It was the Japanese who put together the film, and only because of a chance meeting in New York between Herbert Sussan—who, as a young soldier, helped shoot some of the 1946 footage—and a Japanese activist.  When the activist learned of the secret film from Sussan, he lead a mass movement in Japan to raise enough money to copy 90,000 feet of it. (They also purchased a copy of the suppressed, black-and-white film shot by the Japanese newsreel team.) The film was shown at the Japan Society in Manhattan.  It was called “Prophecy.”

Herbert Sussan

Herbert Sussan

At the Japan Society, the now elderly Sussan, who had become a pioneering TV director at CBS, told the audience,

“I have waited so long for this moment. For years, all of my own efforts to obtain this unique footage to show the American people have been frustrated. This film has been locked in vaults, declared classified and held away from the public. I am pleased that the world will finally see a small bit of what the true reality of the nuclear age really is…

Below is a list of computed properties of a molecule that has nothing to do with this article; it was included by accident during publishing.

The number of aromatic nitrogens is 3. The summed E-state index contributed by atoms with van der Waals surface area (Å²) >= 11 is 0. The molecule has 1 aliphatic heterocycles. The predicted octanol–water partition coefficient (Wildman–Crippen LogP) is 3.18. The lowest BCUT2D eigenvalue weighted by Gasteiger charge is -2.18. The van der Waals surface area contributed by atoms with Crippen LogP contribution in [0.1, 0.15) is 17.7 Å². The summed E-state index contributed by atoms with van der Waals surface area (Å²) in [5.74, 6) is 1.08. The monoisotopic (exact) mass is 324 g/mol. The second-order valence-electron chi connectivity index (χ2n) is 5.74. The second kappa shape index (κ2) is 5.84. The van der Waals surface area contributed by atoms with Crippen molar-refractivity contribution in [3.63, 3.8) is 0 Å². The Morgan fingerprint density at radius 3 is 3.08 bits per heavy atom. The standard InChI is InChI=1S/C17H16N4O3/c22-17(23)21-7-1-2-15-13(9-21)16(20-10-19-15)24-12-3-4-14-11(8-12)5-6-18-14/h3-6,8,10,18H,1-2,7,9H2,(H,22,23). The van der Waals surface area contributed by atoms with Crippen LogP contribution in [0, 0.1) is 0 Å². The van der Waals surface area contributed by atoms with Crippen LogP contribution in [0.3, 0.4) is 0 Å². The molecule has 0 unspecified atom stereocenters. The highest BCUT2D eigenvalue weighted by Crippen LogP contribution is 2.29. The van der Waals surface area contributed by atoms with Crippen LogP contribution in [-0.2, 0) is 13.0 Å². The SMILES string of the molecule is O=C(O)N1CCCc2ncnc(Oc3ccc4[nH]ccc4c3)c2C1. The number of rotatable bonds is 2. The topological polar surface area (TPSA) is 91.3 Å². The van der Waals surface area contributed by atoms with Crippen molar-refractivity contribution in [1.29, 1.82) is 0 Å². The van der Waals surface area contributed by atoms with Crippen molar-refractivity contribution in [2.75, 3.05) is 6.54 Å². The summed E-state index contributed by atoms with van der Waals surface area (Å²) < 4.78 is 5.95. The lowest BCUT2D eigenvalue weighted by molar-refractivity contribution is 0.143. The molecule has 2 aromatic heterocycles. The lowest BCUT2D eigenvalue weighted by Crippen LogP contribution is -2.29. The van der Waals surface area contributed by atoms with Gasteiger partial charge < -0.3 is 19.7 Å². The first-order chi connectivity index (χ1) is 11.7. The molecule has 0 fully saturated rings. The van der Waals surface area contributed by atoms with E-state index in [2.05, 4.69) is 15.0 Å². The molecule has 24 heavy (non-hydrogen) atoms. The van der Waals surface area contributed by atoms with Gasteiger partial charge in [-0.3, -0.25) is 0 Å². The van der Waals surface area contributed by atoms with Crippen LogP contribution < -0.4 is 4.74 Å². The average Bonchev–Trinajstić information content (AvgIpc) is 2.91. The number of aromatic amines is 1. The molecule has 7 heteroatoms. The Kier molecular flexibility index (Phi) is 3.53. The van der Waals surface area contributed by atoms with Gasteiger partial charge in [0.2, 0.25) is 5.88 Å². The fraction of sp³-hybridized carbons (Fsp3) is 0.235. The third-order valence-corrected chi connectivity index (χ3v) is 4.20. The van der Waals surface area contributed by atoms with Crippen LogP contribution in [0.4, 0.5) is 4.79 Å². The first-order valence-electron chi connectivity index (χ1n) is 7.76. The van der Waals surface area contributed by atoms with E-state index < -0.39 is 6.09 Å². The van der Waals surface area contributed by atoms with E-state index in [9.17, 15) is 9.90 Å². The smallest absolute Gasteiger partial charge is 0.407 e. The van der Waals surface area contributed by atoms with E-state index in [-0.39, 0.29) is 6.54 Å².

“I felt that if we did not capture this horror on film, no one would ever really understand the dimensions of what had happened.”

Then they rolled the film. The footage revealed miles of devastation dotted by rubble and twisted girders, close-ups of artifacts—blackened statues, a collapsed church or school—and victims displaying their inflamed scars. Doctors in shattered hospitals bandaged horrendous-looking wounds.

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The distinctive, rubbery keloid scars left by burns on faces and arms looked all the more painful in blazing color.

Patients, most of them women and children, exposed to the camera their scarred faces and seared trunks. They acted stoic, dignified, yet their intense gaze suggested deep wells of bitterness at the U.S. for dropping the bomb—or perhaps at Sussan for subjecting them to this further humiliation. Or was it both?